House Calls for Statewide Broadcasts of Legislature
Letter signed by 97 members goes out to cable companies
By Lee Nichols,
2:13PM, Mon. Feb. 2, 2009
I just finished watching today's brief Texas Senate session on Cable Channel 22. And now I've switched it over to Channel 6 to watch the House. I've taken this for granted for some time now, and didn't realize that residents of other Texas cities don't have this service available to them.
Today, 97 House members sent a letter to Texas cable and satellite providers to step up and make this available to their customers. Press release from the House after the jump:
Texas House Members Call on Cable Companies to Broadcast the Legislative Sessions State-Wide
Earlier today, a bi-partisan group of 97 House members, led by State Representative Joaquin Castro (D-San Antonio), sent a letter to Texas cable and satellite providers asking them to cooperate with the legislature to televise the Texas legislative sessions across the state.
"This is the logical next step in making state government more transparent and accountable", Castro said.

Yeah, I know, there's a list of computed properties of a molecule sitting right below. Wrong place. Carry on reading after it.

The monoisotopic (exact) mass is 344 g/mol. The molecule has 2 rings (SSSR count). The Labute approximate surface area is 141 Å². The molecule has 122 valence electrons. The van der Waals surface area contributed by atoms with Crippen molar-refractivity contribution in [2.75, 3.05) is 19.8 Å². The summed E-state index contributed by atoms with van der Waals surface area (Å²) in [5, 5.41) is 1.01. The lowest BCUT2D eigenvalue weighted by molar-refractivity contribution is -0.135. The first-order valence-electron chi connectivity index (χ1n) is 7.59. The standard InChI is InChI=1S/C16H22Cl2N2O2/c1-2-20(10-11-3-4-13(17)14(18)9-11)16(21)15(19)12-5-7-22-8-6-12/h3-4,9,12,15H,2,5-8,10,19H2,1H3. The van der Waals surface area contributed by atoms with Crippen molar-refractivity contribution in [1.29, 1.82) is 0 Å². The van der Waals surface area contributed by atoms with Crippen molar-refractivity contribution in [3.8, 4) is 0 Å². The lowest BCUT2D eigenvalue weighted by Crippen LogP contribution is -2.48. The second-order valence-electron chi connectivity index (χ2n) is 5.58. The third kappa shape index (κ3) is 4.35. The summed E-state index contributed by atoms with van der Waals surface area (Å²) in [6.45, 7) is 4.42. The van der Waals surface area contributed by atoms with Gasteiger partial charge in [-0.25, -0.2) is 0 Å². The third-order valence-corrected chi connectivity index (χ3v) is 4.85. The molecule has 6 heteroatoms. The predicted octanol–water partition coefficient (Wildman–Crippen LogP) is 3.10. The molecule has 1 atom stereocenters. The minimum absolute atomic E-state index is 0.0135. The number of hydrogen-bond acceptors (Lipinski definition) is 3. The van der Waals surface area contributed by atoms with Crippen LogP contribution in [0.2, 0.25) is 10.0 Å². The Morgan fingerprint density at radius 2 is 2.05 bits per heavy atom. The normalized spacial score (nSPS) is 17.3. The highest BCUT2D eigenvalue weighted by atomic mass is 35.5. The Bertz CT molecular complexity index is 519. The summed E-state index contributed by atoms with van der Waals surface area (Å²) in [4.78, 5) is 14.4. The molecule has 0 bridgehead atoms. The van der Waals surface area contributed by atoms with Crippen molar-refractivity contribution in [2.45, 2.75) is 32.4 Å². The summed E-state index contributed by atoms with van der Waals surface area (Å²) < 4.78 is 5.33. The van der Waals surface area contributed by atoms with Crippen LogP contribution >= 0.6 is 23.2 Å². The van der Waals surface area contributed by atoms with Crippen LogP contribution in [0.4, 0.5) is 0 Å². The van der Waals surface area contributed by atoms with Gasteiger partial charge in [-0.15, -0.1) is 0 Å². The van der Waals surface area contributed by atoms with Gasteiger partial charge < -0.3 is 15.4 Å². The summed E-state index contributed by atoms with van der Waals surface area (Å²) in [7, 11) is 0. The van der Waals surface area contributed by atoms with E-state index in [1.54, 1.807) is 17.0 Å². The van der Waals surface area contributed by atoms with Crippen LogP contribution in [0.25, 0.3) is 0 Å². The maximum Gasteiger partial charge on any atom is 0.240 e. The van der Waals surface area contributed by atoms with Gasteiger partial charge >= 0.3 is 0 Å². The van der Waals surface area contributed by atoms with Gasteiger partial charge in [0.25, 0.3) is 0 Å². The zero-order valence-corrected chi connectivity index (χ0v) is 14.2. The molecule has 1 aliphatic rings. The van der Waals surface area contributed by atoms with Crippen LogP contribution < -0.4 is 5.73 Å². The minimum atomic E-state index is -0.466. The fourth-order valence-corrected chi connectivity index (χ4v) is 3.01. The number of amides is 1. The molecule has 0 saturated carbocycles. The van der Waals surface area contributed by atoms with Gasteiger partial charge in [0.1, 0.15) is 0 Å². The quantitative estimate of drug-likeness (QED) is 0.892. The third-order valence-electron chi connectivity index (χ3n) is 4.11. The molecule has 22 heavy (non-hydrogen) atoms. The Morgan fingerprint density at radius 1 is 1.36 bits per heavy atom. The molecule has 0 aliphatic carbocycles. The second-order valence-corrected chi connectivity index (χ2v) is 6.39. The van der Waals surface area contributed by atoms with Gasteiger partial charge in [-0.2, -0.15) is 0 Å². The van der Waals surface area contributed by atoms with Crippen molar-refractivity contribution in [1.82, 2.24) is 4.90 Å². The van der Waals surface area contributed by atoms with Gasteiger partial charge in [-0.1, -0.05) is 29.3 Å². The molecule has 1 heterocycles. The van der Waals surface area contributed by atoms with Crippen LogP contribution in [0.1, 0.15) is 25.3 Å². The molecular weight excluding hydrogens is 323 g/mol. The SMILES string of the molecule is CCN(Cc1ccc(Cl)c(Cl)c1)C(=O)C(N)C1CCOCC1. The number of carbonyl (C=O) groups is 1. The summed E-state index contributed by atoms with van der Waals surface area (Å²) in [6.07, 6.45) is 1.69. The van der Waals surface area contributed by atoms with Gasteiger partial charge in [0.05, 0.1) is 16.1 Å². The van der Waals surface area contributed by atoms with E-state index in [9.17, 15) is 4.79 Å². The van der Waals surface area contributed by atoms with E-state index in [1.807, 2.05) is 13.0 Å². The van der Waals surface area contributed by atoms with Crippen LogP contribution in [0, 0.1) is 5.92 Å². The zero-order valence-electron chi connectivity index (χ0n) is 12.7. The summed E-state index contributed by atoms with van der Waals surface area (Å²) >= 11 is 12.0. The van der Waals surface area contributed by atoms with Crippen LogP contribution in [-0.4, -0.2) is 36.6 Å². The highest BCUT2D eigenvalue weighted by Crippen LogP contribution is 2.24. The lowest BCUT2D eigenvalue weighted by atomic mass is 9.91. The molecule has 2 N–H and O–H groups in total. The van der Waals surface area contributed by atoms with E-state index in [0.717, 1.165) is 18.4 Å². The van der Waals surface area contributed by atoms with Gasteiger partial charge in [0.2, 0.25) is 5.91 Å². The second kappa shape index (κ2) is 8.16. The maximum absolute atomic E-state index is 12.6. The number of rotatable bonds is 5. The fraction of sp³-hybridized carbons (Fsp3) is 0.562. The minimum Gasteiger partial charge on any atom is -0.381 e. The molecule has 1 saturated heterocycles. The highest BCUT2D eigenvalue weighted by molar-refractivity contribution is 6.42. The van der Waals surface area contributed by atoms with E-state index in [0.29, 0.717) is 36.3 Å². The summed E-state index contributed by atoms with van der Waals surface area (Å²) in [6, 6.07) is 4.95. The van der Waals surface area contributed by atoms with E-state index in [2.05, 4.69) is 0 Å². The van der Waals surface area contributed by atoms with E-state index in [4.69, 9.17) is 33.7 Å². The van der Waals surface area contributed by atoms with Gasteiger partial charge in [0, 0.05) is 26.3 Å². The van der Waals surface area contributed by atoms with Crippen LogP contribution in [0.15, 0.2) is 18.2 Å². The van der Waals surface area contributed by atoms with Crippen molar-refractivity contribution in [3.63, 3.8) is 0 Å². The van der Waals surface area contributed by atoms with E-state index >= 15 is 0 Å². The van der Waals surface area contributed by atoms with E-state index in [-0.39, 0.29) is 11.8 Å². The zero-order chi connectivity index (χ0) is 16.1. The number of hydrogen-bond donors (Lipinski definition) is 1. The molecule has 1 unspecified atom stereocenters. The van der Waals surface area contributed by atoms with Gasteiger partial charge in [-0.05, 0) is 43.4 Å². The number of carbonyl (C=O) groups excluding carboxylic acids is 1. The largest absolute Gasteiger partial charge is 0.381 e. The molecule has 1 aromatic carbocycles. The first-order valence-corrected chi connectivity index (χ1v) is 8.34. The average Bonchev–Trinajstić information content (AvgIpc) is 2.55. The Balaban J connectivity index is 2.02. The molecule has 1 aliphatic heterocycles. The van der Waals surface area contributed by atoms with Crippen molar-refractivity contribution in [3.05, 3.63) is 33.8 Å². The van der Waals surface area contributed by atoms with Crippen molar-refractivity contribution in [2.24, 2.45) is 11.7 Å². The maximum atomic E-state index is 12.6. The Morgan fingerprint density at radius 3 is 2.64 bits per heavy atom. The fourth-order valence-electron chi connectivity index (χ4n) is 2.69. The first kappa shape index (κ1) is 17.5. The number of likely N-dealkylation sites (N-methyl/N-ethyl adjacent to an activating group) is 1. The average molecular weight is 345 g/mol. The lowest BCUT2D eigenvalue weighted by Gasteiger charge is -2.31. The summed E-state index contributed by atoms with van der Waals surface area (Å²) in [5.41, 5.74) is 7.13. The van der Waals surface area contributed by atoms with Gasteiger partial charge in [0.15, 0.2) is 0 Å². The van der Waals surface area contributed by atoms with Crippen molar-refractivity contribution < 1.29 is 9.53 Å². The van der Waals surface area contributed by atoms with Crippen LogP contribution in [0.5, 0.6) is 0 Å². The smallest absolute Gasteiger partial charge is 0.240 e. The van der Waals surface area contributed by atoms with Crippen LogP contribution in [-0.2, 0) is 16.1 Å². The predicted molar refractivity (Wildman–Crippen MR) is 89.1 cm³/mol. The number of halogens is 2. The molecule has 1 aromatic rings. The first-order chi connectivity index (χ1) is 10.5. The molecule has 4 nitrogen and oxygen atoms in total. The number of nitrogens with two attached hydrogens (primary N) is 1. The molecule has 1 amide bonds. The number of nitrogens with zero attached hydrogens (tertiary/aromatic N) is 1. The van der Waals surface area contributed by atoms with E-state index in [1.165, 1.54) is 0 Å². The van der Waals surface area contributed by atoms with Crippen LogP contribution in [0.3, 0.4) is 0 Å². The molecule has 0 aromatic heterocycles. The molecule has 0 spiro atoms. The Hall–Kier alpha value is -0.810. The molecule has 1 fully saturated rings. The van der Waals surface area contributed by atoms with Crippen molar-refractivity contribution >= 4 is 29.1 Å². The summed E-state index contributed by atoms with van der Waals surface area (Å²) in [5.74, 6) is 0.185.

Currently, only Texas residents living in Austin, or those that have access to the internet, have the luxury of tuning into live broadcasts of the floor proceedings. Although all Texas residents are able to watch live telecasts of local and federal proceedings through networks such as C-SPAN, no local channel carries the legislative sessions that occur in Austin.
A majority of House members have now signaled that this must change.
"We understand that each company will face diverse challenges in terms of broadcast delivery technology, but what we're saying in this letter, is that 'we are here to help.' Let's work together to make this happen for Texas", Castro says.
Initial discussions with cable and satellite providers, including AT&T, have indicated that this project is feasible, pending a few infrastructure modifications. House members are now calling on all parties to come to the table, and negotiate a way for all Texas residents to have easy access to their state government.